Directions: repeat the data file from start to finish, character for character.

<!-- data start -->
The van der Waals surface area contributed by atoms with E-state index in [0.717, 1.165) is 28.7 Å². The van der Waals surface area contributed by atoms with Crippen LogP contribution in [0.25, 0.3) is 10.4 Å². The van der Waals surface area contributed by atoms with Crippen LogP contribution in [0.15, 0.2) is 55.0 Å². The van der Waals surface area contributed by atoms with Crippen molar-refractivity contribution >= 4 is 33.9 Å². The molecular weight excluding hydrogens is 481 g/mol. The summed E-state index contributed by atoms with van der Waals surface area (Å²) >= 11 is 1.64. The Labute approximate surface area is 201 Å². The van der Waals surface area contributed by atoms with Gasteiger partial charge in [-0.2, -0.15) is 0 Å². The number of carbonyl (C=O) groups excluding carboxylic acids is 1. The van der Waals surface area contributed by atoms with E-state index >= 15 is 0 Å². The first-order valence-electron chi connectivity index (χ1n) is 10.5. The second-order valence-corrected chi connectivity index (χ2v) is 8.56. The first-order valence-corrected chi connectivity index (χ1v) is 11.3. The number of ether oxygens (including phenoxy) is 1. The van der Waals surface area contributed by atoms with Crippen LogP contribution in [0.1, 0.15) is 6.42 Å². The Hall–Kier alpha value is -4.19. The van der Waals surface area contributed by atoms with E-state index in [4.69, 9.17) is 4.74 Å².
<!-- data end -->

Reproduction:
The van der Waals surface area contributed by atoms with E-state index in [0.717, 1.165) is 28.7 Å². The van der Waals surface area contributed by atoms with Crippen LogP contribution in [0.25, 0.3) is 10.4 Å². The van der Waals surface area contributed by atoms with Crippen LogP contribution in [0.15, 0.2) is 55.0 Å². The van der Waals surface area contributed by atoms with Crippen molar-refractivity contribution >= 4 is 33.9 Å². The molecular weight excluding hydrogens is 481 g/mol. The summed E-state index contributed by atoms with van der Waals surface area (Å²) >= 11 is 1.64. The Labute approximate surface area is 201 Å². The van der Waals surface area contributed by atoms with Gasteiger partial charge in [-0.2, -0.15) is 0 Å². The number of carbonyl (C=O) groups excluding carboxylic acids is 1. The van der Waals surface area contributed by atoms with E-state index >= 15 is 0 Å². The first-order valence-electron chi connectivity index (χ1n) is 10.5. The second-order valence-corrected chi connectivity index (χ2v) is 8.56. The first-order valence-corrected chi connectivity index (χ1v) is 11.3. The number of ether oxygens (including phenoxy) is 1. The van der Waals surface area contributed by atoms with Crippen LogP contribution in [0.1, 0.15) is 6.42 Å². The Hall–Kier alpha value is -4.19. The van der Waals surface area contributed by atoms with E-state index in [4.69, 9.17) is 4.74 Å².